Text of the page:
|Abbreviations||2,3-BPG, 2,3-DPG, 23BPG|
|Except where noted otherwise, data are given for materials in their standard state (at 25 °C, 100 kPa)|
2,3-Bisphosphoglycerate (2,3-BPG, also known as 2,3-diphosphoglycerate or 2,3-DPG) is a three carbon isomer of the glycolytic intermediate 1,3-bisphosphoglycerate. 2,3-BPG is present in human red blood cells (RBC; erythrocyte) at approximately 5 mmol/L. It binds with greater affinity to deoxygenated hemoglobin (e.g. when the red cell is near respiring tissue) than it does to oxygenated hemoglobin (e.g. in the lungs). In bonding to partially deoxygenated hemoglobin it allosterically upregulates the release of the remaining oxygen molecules bound to the hemoglobin, thus enhancing the ability of RBCs to release oxygen near tissues that need it most.
Recently, scientists have found similarities between low amounts of 2,3-BPG with the occurrence of HAPE at high altitudes.
Its function was discovered in 1967 by Reinhold Benesch and Ruth Benesch.
2,3-BPG is formed from 1,3-BPG by an enzyme called bisphosphoglycerate mutase. It is broken down by a phosphatase to form 3-phosphoglycerate. Its synthesis and breakdown are therefore a way around a step of glycolysis.
glycolysis 1,3-BPG ------------> 3-PG \_ _^ \_ _/ 2,3-BGP v / 2,3-BPG mutase 2,3-BPG phosphatase
When 2,3-BPG binds deoxyhemoglobin, it acts to stabilize the low oxygen affinity state (T state) of the oxygen carrier. It fits neatly into the cavity of the deoxy- conformation, exploiting the molecular symmetry and positive polarity by forming salt bridges with lysine and histidine residues in the four subunits of hemoglobin. The R state, with oxygen bound to a heme group, has a different conformation and does not allow this interaction.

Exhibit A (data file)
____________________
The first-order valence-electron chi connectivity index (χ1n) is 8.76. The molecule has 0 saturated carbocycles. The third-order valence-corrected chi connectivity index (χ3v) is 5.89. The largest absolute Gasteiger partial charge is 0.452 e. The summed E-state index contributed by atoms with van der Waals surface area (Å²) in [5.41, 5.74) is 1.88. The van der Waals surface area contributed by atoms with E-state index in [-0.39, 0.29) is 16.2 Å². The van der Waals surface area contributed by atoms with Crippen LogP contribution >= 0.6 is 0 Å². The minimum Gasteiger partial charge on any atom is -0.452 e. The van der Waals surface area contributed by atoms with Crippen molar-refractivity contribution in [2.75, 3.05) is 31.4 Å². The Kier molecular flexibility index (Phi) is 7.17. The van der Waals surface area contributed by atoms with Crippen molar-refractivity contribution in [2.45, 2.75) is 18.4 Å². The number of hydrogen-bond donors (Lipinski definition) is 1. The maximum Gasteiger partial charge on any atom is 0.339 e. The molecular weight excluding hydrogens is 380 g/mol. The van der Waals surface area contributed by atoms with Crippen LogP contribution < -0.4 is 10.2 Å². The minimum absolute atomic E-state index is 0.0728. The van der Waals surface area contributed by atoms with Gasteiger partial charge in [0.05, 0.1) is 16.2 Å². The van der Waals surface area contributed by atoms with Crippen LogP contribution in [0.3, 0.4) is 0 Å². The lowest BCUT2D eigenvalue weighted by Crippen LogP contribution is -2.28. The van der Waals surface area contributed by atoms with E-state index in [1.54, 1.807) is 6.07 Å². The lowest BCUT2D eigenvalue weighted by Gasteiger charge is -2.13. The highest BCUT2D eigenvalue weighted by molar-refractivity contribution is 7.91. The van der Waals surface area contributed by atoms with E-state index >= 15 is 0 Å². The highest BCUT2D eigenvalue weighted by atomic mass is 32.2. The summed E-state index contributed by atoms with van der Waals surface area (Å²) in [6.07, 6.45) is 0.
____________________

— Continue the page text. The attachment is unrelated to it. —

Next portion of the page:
By selectively binding to deoxyhemoglobin, 2,3-BPG stabilizes the T state conformation, making it harder for oxygen to bind hemoglobin and more likely to be released to adjacent tissues. 2,3-BPG is part of a feedback loop that can help prevent tissue hypoxia in conditions where it is most likely to occur. Conditions of low tissue oxygen concentration such as high altitude (2,3-BPG levels are higher in those acclimated to high altitudes), airway obstruction, or congestive heart failure will tend to cause RBCs to generate more 2,3-BPG in their effort to generate energy by allowing more oxygen to be released in tissues deprived of oxygen. Ultimately, this mechanism increases oxygen release from RBCs under circumstances where it is needed most. This release is potentiated by the Bohr effect in tissues with high energetic demands.
Interestingly, fetal hemoglobin (HbF) exhibits a low affinity for 2,3-BPG, resulting in a higher binding affinity for oxygen. This increased oxygen binding affinity relative to that of adult hemoglobin (HbA) is due to HbF having two α/γ dimers as opposed to the two α/β dimers of HbA. The positive histidine residues of HbA β-subunits that are essential for forming the 2,3-BPG binding pocket are replaced by serine residues in HbF γ-subunits.